Austrian GP: Can Red Bull convert 2020 confidence into flying F1 start?

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All the teams would have debuted in Melbourne aerodynamically-developed versions of the cars that ran in Barcelona testing. So, even if Red Bull knew its Australian update was worth a significant chunk of lap time over the Barcelona car, how could it have known with any confidence that Merc and Ferrari did not have similarly effective upgrades?

Perhaps Honda was intending to unleash something that wasn’t run during testing. Ferrari is adamant that contrary to reports in the Italian media, it has no big engine upgrade coming into Austria, but it’s privately concerned that Honda does have.

It all makes for an intriguing picture as we finally get this season underway over three months late.

The RB16 is a highly sophisticated development of last year’s car, arguably even more so than the Mercedes. The entire front end of the car has been repackaged, with a totally different – and unique – suspension layout. The steering mechanism and the fluid reservoirs have been moved back behind the bulkhead.

1:48 Watch footage from Red Bull’s filming day at Silverstone ahead of the Austrian GP as they ran their 2020 car and practised F1’s new COVID-19 protocols.

Such radical mechanical restructuring has been to achieve a much slimmer nose, which is at the heart of a fundamental aerodynamic philosophy change. Last year’s Mercedes was unbeatable in slow-corner performance, despite the longest wheelbase.

This was an aerodynamic trait, borne of a combination of its low-rake and needle nose, which allowed a greater proportion of underbody downforce to be retained at low speeds. The wide nose/high rake concept of the Red Bull was perhaps aerodynamically better at high speed, but as a global solution for every corner on the calendar, the Merc was clearly the best. The RB16 has adopted the needle-nose part of that equation, while retaining high rake.

This is what it believes is the ultimate trade-off.

It is an aggressive development, a quite major change for a design that was expected to be needed only for this season before all-new aero regulations (which have now been deferred a year) came in. This is in stark contrast to Ferrari, which simply honed its existing car.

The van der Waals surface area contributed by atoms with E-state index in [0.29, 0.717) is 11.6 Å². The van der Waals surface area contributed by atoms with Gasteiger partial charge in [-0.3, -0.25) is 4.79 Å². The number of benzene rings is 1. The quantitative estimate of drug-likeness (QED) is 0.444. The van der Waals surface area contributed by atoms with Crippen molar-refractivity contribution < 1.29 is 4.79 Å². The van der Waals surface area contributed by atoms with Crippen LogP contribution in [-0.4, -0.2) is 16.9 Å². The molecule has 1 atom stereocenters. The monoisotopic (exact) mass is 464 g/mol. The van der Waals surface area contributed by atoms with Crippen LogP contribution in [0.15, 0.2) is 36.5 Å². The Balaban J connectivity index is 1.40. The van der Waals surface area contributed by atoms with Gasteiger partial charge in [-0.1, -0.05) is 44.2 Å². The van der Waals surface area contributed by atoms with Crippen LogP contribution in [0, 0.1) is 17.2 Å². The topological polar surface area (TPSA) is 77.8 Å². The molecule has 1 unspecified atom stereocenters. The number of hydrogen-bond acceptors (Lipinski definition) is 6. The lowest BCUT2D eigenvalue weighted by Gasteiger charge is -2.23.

It would seem logical therefore that there is a lot of development potential in the RB16 – and perhaps that, together with whatever Honda has coming, is what is making the team so optimistic.

But there’s a very good reason why Merc’s innovative DAS steering system has so irritated Red Bull. With the RB16’s steering gear set so far back, it would seem unfeasible to link it to the toe adjustment of the suspension and thereby to copy the Merc innovation.

Before the Australian Grand Prix was halted, Red Bull’s Christian Horner was adamant that they would protest Mercedes if it ran the DAS system. It remains to be seen if that is still the case – and just how much of an advantage the feature confers. But either way, it’s an unwelcome development for Red Bull.

Let’s see what each team hits the ground with at the Red Bull Ring.

Although Max Verstappen won here last year, the Mercedes challenge was blunted by cooling issues that obliged the engine to be run in very low tune – and it was Ferrari which formed the main challenge to Red Bull.

But with the first three races on tracks that have in recent years favoured Red Bull, it’s not inconceivable that Verstappen could get his championship campaign off to a flying start. The dynamics of the title fight could well be determined by that – especially as we do not know with any certainty how many rounds the championship is going to comprise.

This weekend is when we get to find out just how justified Red Bull’s confidence is.

The Formula 1 season begins on Friday on Sky Sports F1 with the Austrian GP. Sunday’s race starts at 2.10pm. Find out more & subscribe to Sky F1.

Sourse: skysports.com

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